Hendra jabs hurdle to the horse export trade
SOME trainers are refusing to vaccinate their horses against Hendra, because vaccinated horses will not be accepted into export markets.
Countries including the United Arab Emirates, Hong Kong and Singapore have closed their borders to Hendra-vaccinated horses because blood tests show up as Hendra positive.
Warwick showjumper Dave Goodwin is about to take his top horse to Europe where he may go on to compete in the UAE.
"I wasn't going to vaccinate him because I'm going travelling with him and I didn't want to worry about travel delays," he said.
Mr Goodwin sells horses to China and Japan where a good horse will sell for between $50,000 and $100,000.
Toowoomba trainer, Jay Randall, exports Arabian endurance horses to the UAE at around $30,000 per horse.
"These countries are large markets. It's mainly thoroughbreds and Arabian endurance horses. They won't accept Hendra-vaccinated horses at all," she said.
"Obviously people with horses for export are holding off vaccinating them."
Ms Randall has over 40 horses in her stable and says that the cost of vaccines and the export bans have stopped her vaccinating her horses.
She said that New Zealand is not testing for Hendra and that some Australian trainers are selling horses to the Middle East via New Zealand.
"But the seller has to incur the cost at an added $6000, so it becomes unfeasible to the cost of that horse."
International horse transporter, Crispin Bennett, said "there are currently negotiations between Australia and these countries".
"The Hendra vaccine is still going through clinical trials and has not been signed off or completed. I'm not sure they will accept horses until the trials have been completed," he said.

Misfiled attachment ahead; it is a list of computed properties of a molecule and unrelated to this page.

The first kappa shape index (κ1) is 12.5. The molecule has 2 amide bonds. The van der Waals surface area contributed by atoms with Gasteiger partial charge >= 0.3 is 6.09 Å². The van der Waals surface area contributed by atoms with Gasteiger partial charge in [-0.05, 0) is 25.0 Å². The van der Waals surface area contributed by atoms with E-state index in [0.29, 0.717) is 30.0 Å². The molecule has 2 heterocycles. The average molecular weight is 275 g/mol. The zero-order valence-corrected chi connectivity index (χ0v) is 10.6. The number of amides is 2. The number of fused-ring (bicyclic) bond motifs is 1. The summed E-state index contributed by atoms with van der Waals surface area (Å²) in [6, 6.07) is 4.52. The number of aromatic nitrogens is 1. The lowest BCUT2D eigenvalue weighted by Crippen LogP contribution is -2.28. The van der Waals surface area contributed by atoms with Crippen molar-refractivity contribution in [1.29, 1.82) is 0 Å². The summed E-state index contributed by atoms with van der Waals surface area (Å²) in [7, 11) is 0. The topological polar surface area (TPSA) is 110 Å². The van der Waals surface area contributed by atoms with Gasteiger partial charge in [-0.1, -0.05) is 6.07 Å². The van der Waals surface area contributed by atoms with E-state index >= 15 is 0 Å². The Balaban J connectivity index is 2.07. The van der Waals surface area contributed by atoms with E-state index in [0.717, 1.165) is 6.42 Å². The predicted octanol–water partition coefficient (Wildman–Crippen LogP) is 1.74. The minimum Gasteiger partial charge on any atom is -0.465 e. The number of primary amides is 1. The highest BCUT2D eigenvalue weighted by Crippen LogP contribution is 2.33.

"There is no test to differentiate between which horses have the anti-body vaccine, or the virus itself."
Mr Bennett said that Queensland exports around 1000 horses annually. "The endurance fraternity is aware that if they vaccinate, they are doing themselves out of a sale.
"Their market is predominately the Gulf and their markets are predominately affected by the vaccine."
However, Freestone equine vet, Monika Baffy, said that unvaccinated horses pose a public health risk.
"To not vaccinate in terms of export to me is very bad and very selfish," she said.
Ms Baffy officiated at the Maryvale endurance ride at the weekend and said that only two horses had been given the first round of vaccinations.
"They didn't have full immunity, that's a real worry.
"I know that some vets won't go to rides anymore if the horses aren't vaccinated. The Ekka has made it mandatory to vaccinate your horse."
Leyburn trainer and Queensland Endurance Riders Association vice-president, Dick Collyer, said that there are strict bio-security measures in place at events.
"We have rigid horse protocols before riders bring a horse to an event. We have decided not to make mandatory vaccinations a priority at this stage."
He said that the export market is only one factor why horses aren't being vaccinated. "I have a stud with 70 horses. It is very expensive."